Ecological resilience of Arctic marine food webs to climate change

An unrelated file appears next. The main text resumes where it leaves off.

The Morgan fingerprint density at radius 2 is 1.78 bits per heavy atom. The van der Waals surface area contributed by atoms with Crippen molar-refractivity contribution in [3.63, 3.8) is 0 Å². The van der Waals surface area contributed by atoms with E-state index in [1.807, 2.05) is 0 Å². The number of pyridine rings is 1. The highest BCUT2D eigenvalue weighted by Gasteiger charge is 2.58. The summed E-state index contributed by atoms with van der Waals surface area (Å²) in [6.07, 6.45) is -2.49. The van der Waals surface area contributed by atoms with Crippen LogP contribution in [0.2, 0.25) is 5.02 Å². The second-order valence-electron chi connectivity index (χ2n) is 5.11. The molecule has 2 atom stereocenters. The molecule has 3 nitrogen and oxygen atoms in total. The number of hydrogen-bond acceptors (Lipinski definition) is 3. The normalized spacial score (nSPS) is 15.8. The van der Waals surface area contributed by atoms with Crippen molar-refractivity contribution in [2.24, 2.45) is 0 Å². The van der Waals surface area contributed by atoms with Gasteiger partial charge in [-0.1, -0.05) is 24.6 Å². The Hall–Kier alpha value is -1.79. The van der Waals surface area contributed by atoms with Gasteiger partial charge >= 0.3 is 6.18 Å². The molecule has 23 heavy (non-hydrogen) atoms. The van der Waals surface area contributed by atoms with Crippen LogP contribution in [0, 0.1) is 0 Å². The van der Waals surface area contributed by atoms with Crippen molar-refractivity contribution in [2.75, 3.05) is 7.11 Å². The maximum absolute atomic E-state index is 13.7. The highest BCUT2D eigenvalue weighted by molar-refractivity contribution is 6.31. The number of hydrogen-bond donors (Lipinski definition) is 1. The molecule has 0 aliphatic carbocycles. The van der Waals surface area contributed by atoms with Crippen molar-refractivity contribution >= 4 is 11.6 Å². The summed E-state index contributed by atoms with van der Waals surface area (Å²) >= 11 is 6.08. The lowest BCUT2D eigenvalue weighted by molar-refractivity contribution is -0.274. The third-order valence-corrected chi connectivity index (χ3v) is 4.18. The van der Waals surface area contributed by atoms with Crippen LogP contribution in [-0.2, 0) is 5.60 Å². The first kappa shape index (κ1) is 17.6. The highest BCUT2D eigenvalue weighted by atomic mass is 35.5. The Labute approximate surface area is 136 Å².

How real-world marine food webs absorb change, recover and adapt (that is, ecological resilience) to climate change remains problematic. Here we apply a novel approach to show how the complex changes in resilience of food webs can be understood with a small core set of self-organizing configurations that represent different simultaneously nested and multiple-species interactions. We identified a recent emergent pattern of an improving but possibly short-lived resilience of a highly observed Arctic marine food web (2004–2016), considered a harbinger of future Arctic change. The changes can be explained by continuing subsidiary inputs of Atlantic species that repair (self-organize) interactions within some configurations. Despite significant environmental perturbation, we found that the core ecological processes are maintained. We conclude that Arctic marine food webs can absorb and begin to adapt to ongoing climate change.